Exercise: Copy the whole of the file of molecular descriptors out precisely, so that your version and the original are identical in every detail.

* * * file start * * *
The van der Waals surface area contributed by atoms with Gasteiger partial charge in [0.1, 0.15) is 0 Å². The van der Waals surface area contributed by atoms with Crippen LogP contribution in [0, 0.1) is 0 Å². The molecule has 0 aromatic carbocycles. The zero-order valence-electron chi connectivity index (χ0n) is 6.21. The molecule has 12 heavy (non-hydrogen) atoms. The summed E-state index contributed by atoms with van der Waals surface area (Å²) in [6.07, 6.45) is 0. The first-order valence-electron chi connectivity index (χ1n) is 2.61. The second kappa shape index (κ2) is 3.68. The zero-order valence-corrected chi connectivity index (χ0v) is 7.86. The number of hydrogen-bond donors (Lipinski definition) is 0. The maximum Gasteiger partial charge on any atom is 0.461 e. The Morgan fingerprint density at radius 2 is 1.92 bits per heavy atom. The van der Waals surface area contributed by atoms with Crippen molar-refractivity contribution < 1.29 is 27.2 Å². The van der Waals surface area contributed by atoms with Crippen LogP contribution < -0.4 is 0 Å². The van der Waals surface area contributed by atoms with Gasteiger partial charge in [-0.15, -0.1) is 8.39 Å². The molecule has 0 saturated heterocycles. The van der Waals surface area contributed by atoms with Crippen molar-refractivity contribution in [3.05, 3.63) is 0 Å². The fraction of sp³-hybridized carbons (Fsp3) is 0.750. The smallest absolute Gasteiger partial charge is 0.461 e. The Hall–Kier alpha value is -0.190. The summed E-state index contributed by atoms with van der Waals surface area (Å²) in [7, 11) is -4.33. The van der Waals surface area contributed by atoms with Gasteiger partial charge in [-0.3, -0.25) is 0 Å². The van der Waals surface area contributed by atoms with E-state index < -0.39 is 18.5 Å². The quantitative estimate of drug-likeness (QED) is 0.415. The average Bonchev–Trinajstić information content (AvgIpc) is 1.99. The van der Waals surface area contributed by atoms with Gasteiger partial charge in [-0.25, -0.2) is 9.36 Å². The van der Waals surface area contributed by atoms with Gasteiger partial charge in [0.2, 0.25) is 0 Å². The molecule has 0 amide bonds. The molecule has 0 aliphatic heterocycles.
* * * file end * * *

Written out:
The van der Waals surface area contributed by atoms with Gasteiger partial charge in [0.1, 0.15) is 0 Å². The van der Waals surface area contributed by atoms with Crippen LogP contribution in [0, 0.1) is 0 Å². The molecule has 0 aromatic carbocycles. The zero-order valence-electron chi connectivity index (χ0n) is 6.21. The molecule has 12 heavy (non-hydrogen) atoms. The summed E-state index contributed by atoms with van der Waals surface area (Å²) in [6.07, 6.45) is 0. The first-order valence-electron chi connectivity index (χ1n) is 2.61. The second kappa shape index (κ2) is 3.68. The zero-order valence-corrected chi connectivity index (χ0v) is 7.86. The number of hydrogen-bond donors (Lipinski definition) is 0. The maximum Gasteiger partial charge on any atom is 0.461 e. The Morgan fingerprint density at radius 2 is 1.92 bits per heavy atom. The van der Waals surface area contributed by atoms with Crippen molar-refractivity contribution < 1.29 is 27.2 Å². The van der Waals surface area contributed by atoms with Crippen LogP contribution < -0.4 is 0 Å². The van der Waals surface area contributed by atoms with Gasteiger partial charge in [-0.15, -0.1) is 8.39 Å². The molecule has 0 saturated heterocycles. The van der Waals surface area contributed by atoms with Crippen molar-refractivity contribution in [3.05, 3.63) is 0 Å². The fraction of sp³-hybridized carbons (Fsp3) is 0.750. The smallest absolute Gasteiger partial charge is 0.461 e. The Hall–Kier alpha value is -0.190. The summed E-state index contributed by atoms with van der Waals surface area (Å²) in [7, 11) is -4.33. The van der Waals surface area contributed by atoms with Gasteiger partial charge in [-0.3, -0.25) is 0 Å². The van der Waals surface area contributed by atoms with E-state index < -0.39 is 18.5 Å². The quantitative estimate of drug-likeness (QED) is 0.415. The average Bonchev–Trinajstić information content (AvgIpc) is 1.99. The van der Waals surface area contributed by atoms with Gasteiger partial charge in [-0.25, -0.2) is 9.36 Å². The van der Waals surface area contributed by atoms with Gasteiger partial charge in [0.2, 0.25) is 0 Å². The molecule has 0 amide bonds. The molecule has 0 aliphatic heterocycles.